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Slwia Marcinczyk v. Chicago Police Officer Slawomir Plewa

July 8, 2011

SLWIA MARCINCZYK, PLAINTIFF,
v.
CHICAGO POLICE OFFICER SLAWOMIR PLEWA, ET AL., DEFENDANTS.



The opinion of the court was delivered by: Samuel Der-yeghiayan, District Judge

MEMORANDUM OPINION

This matter is before the court on Defendant City of Chicago's (City), Defendant Philip Cline's (Cline), Defendant Tisa Morris' (Morris), and Defendant Debra Kirby's (Kirby) motion to dismiss Count VI and motion to strike. For the reasons stated below, the motion to dismiss is granted in part and denied in part, and the motion to strike is denied.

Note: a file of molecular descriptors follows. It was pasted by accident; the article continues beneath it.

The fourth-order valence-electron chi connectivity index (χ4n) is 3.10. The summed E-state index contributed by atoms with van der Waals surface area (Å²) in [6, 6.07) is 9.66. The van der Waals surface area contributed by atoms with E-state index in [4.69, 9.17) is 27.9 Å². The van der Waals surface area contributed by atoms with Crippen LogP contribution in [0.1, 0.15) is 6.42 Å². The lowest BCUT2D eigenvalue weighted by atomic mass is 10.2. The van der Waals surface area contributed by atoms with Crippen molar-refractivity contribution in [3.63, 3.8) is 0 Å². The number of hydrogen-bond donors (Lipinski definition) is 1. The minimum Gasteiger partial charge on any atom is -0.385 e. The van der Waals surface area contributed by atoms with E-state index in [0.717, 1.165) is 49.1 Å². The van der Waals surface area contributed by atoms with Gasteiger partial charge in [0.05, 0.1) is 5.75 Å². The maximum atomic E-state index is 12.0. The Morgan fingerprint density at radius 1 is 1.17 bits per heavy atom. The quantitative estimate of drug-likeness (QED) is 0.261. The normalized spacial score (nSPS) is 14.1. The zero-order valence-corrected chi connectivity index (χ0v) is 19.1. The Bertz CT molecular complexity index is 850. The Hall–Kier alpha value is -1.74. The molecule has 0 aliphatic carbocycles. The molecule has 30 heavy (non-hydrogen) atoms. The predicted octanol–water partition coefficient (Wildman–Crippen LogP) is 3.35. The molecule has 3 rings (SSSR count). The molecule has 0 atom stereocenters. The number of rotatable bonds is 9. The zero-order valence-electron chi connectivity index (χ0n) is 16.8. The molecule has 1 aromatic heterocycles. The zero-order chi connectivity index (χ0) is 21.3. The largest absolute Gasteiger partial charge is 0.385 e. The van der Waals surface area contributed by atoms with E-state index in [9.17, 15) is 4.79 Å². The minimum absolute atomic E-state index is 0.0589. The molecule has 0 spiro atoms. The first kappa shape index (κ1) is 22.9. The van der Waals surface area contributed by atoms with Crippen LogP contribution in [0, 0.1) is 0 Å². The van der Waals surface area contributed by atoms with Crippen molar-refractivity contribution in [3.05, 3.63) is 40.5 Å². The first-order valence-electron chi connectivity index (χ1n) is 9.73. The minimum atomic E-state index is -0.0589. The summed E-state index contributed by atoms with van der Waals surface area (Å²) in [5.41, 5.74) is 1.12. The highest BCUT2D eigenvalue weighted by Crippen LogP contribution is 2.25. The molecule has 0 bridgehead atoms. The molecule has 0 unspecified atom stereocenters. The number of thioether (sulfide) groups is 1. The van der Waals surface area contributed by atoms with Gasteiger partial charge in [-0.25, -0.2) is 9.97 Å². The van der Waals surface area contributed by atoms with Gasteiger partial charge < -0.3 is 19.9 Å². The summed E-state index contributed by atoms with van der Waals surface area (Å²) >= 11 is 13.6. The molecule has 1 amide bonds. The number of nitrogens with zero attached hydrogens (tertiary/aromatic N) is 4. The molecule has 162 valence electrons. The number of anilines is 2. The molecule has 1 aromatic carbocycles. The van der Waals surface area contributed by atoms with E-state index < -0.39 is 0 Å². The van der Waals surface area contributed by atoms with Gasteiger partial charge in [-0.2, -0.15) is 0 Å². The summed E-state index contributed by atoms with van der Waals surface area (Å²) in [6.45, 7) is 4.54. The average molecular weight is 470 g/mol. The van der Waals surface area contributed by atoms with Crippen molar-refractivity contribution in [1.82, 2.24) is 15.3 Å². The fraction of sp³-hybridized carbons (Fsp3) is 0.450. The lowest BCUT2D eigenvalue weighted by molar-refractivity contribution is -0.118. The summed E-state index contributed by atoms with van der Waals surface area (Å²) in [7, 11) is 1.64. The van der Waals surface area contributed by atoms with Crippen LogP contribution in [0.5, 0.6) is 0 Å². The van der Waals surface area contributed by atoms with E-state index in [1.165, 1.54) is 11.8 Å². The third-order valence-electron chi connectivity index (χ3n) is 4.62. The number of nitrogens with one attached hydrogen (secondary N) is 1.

BACKGROUND

Defendant Bogdan Mazur (Mazur) is allegedly Plaintiff Sylwia Marcinczyk's (Marcinczyk) former husband. At the time of the incident in question, Marcinczyk was allegedly engaged in divorce proceedings with Mazur, which involved the custody of their two minor children and their joint business. On or about April 1, 2007, Defendant Officer Slawomir Plewa (Plewa), an officer for the City police department (Department), and other City police officers allegedly stopped a vehicle (Vehicle) being driven by Marcinczyk. Plewa was allegedly acting based on a tip from an anonymous confidential source that illegal drugs and a weapon were in the Vehicle. The Vehicle was allegedly searched, a gun and illegal drugs were allegedly discovered in the Vehicle, and Plaintiff was arrested.